It wasn’t much of an increased workload, really. I mean, none of the comics required that much explanation. But Comic Strip Master Command donated enough topics to me last week that I have a second essay for the week. And here it is; sorry there’s no pictures.
Mark Anderson’s Andertoons for the 17th is the Mark Anderson’s Andertoons we’ve been waiting for. It returns to fractions and their frustrations for its comic point.
Jef Mallet’s Frazz for the 17th talks about story problems, although not to the extent of actually giving one as an example. It’s more about motivating word-problem work.
Mike Thompson’s Grand Avenue for the 17th is an algebra joke. I’d call it a cousin to the joke about mathematics’s ‘x’ not coming back and we can’t say ‘y’. On the 18th was one mentioning mathematics, although in a joke structure that could have been any subject.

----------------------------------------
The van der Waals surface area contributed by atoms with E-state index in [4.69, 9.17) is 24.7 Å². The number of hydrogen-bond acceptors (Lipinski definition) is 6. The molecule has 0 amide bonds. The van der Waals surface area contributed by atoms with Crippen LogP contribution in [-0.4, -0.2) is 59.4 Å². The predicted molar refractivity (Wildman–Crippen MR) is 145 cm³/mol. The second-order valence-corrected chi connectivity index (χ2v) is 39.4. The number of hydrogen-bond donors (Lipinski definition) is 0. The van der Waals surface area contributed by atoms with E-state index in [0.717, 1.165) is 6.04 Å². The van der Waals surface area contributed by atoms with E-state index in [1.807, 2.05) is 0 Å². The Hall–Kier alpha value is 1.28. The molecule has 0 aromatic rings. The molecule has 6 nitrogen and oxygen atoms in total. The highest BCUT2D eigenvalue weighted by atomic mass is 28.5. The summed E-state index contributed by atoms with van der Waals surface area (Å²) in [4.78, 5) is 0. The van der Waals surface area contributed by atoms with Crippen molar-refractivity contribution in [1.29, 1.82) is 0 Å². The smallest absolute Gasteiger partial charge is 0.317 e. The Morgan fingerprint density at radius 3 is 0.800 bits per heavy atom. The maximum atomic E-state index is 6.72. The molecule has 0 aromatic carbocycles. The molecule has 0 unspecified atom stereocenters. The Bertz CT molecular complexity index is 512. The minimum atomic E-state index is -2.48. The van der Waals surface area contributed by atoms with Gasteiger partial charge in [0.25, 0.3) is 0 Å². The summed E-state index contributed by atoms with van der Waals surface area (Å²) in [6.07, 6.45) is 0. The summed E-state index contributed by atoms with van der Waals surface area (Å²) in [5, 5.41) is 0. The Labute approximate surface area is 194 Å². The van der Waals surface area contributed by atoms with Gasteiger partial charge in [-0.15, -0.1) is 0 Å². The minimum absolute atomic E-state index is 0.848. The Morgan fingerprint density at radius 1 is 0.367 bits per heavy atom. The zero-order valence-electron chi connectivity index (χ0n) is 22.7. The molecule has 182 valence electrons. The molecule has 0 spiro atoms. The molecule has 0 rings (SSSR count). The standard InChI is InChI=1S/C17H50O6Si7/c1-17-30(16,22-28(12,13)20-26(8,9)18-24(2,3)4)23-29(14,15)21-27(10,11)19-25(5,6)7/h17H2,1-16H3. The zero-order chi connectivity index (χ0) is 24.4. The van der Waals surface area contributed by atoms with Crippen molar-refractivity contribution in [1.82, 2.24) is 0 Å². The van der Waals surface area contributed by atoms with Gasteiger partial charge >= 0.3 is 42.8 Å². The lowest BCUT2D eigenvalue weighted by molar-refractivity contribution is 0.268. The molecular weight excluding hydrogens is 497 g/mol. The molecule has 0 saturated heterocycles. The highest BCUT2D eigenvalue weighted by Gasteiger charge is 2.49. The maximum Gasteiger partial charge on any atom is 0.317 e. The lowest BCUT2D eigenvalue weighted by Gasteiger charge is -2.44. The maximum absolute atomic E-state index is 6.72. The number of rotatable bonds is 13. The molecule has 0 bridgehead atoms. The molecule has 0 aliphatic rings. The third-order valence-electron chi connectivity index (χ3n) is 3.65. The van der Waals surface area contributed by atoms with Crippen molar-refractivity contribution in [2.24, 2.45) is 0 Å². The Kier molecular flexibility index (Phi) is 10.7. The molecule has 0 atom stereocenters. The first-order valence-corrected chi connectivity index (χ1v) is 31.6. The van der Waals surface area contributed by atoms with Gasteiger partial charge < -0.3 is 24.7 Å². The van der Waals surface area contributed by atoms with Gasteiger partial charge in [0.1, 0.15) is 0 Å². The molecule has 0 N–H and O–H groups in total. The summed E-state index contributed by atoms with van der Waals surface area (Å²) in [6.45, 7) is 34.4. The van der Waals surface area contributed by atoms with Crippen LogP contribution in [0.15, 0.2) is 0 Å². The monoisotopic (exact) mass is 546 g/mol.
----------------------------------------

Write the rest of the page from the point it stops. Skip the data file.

Lorrie Ransom’s The Daily Drawing for the 18th is another name-drop of mathematics. I guess it’s easier to use mathematics as the frame for saying something’s just a “problem”. I don’t think of, say, identifying the themes of a story as a problem in the way that finding the roots of a quadratic is.
Jeffrey Caulfield and Alexandre Rouillard’s Mustard and Boloney for the 18th is an anthropomorphic-geometric-figures joke that I’m all but sure is a rerun I’ve shared here before. I’ll try to remember to check before posting this.
Mikael Wulff and Anders Morgenthaler’s WuMo for the 20th gives us a return of the pie chart joke that seems like it’s been absent a while. Worth including? Eh, why not.